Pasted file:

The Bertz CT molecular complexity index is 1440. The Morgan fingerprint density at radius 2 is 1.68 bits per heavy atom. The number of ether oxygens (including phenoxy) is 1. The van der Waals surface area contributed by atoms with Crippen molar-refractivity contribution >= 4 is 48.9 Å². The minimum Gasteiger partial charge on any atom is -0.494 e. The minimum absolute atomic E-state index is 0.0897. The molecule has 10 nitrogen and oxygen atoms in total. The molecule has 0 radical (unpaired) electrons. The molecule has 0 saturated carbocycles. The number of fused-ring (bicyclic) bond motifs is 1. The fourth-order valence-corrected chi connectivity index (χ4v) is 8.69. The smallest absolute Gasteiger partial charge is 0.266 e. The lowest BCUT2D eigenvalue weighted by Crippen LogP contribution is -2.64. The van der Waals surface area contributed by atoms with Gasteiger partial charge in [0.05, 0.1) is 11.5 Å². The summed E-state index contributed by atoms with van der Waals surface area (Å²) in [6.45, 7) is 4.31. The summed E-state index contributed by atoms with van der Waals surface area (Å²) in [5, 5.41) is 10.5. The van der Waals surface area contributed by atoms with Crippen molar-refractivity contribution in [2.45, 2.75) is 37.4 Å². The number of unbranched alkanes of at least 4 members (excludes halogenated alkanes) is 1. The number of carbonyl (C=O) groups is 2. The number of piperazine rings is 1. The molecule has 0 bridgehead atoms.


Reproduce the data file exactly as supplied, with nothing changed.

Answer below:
The Bertz CT molecular complexity index is 1440. The Morgan fingerprint density at radius 2 is 1.68 bits per heavy atom. The number of ether oxygens (including phenoxy) is 1. The van der Waals surface area contributed by atoms with Crippen molar-refractivity contribution >= 4 is 48.9 Å². The minimum Gasteiger partial charge on any atom is -0.494 e. The minimum absolute atomic E-state index is 0.0897. The molecule has 10 nitrogen and oxygen atoms in total. The molecule has 0 radical (unpaired) electrons. The molecule has 0 saturated carbocycles. The number of fused-ring (bicyclic) bond motifs is 1. The fourth-order valence-corrected chi connectivity index (χ4v) is 8.69. The smallest absolute Gasteiger partial charge is 0.266 e. The lowest BCUT2D eigenvalue weighted by Crippen LogP contribution is -2.64. The van der Waals surface area contributed by atoms with Gasteiger partial charge in [0.05, 0.1) is 11.5 Å². The summed E-state index contributed by atoms with van der Waals surface area (Å²) in [6.45, 7) is 4.31. The summed E-state index contributed by atoms with van der Waals surface area (Å²) in [5, 5.41) is 10.5. The van der Waals surface area contributed by atoms with Crippen molar-refractivity contribution in [2.45, 2.75) is 37.4 Å². The number of unbranched alkanes of at least 4 members (excludes halogenated alkanes) is 1. The number of carbonyl (C=O) groups is 2. The number of piperazine rings is 1. The molecule has 0 bridgehead atoms.